A dual Stanford MA/MBA program for students interested in international policy and business for graduate students has been launched. Students may apply to the program beginning this fall.
The dual degree program allows students to pursue an MBA at the Graduate School of Business and an MA in International Policy Studies from the Stanford School of Humanities and Sciences in three academic years, instead of four.
The program is designed for students interested in working in fields that bridge businesses and governments in the United States and abroad. The cross-disciplinary courses will prepare students for leadership roles in international organizations, nonprofit organizations, social enterprises, consulting firms, and corporations that focus on a range of issues such as international development, trade and finance, security, healthcare, and the environment.
"This is an exciting opportunity for IPS students and GSB students to supplement their learning in international affairs and gain the skills they need in a globalized economy," said Kathryn Stoner, director of IPS and a senior fellow at Stanford’s Freeman Spogli Institute for International Studies.
“More and more we find that students benefit from a multidisciplinary learning experience,” said Madhav Rajan, senior associate dean for academic affairs at the Graduate School of Business. “With Stanford’s School of Humanities and Sciences just down the street from the business school, it is possible to bring together the best resources in multiple fields for our students.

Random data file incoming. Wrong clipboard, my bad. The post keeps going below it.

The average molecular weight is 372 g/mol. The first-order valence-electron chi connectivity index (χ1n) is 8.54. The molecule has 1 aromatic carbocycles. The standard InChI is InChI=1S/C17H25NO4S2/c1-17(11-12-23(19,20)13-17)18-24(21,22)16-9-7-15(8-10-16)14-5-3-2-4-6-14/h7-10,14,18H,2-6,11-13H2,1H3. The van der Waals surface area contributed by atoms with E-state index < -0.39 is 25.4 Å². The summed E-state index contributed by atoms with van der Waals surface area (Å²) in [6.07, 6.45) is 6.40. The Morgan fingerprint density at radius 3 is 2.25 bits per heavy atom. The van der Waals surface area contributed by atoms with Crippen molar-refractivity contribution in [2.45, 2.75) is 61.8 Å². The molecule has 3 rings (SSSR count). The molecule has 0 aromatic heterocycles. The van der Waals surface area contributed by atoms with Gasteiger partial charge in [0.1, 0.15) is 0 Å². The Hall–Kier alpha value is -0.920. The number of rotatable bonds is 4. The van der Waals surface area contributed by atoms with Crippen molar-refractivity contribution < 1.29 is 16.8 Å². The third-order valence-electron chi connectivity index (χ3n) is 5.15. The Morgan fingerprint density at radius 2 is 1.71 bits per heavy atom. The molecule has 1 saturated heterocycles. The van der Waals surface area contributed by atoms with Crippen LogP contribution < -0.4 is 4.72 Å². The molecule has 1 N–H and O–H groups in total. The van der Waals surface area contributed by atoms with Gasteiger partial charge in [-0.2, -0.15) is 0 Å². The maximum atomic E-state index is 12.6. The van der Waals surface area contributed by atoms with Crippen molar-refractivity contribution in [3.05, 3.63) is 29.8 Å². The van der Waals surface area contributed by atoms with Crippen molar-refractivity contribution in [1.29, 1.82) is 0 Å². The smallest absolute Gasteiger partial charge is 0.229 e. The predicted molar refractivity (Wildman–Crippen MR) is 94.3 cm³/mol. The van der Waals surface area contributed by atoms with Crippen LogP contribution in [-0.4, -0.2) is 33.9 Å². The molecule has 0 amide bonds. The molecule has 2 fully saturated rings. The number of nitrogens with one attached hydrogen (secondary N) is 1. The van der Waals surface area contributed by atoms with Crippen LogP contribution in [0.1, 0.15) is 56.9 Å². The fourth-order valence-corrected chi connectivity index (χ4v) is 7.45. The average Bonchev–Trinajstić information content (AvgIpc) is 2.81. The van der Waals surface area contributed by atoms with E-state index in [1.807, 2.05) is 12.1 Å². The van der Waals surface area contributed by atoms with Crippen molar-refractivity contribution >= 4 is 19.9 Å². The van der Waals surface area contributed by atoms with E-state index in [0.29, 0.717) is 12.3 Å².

Students interested in the program must separately apply to and be accepted by both the GSB’s MBA program and the Ford Dorsey Program in International Policy Studies (IPS) at the School of Humanities and Sciences.
Completion of the dual program requires a combined total of 145 units, including 90 MBA units and 55 units from IPS. Students who complete the dual program will earn two degrees: an MA in International Policy Studies and the MBA.
Students will spend the first year of the program taking GSB courses. The second year will blend GSB electives and IPS core classes and electives. During the third year, students will complete electives as well as a practicum for IPS.
With seven schools on one contiguous campus, Stanford University has long supported the concept of multidisciplinary learning to seek solutions to the world’s great challenges.
Stanford MBA students have increasingly sought second degrees in recent years as the opportunities for cross-sector leadership in the workplace have grown. Among MBA students, approximately 1 in 6 currently pursue joint or dual degree studies.
IPS students are trained in analytical and policy skills while gaining a deep understanding of the substantive issues facing today’s world. The program is part of the Freeman Spogli Institute for International Studies and the Stanford Global Studies Division.
— Adam Gorlick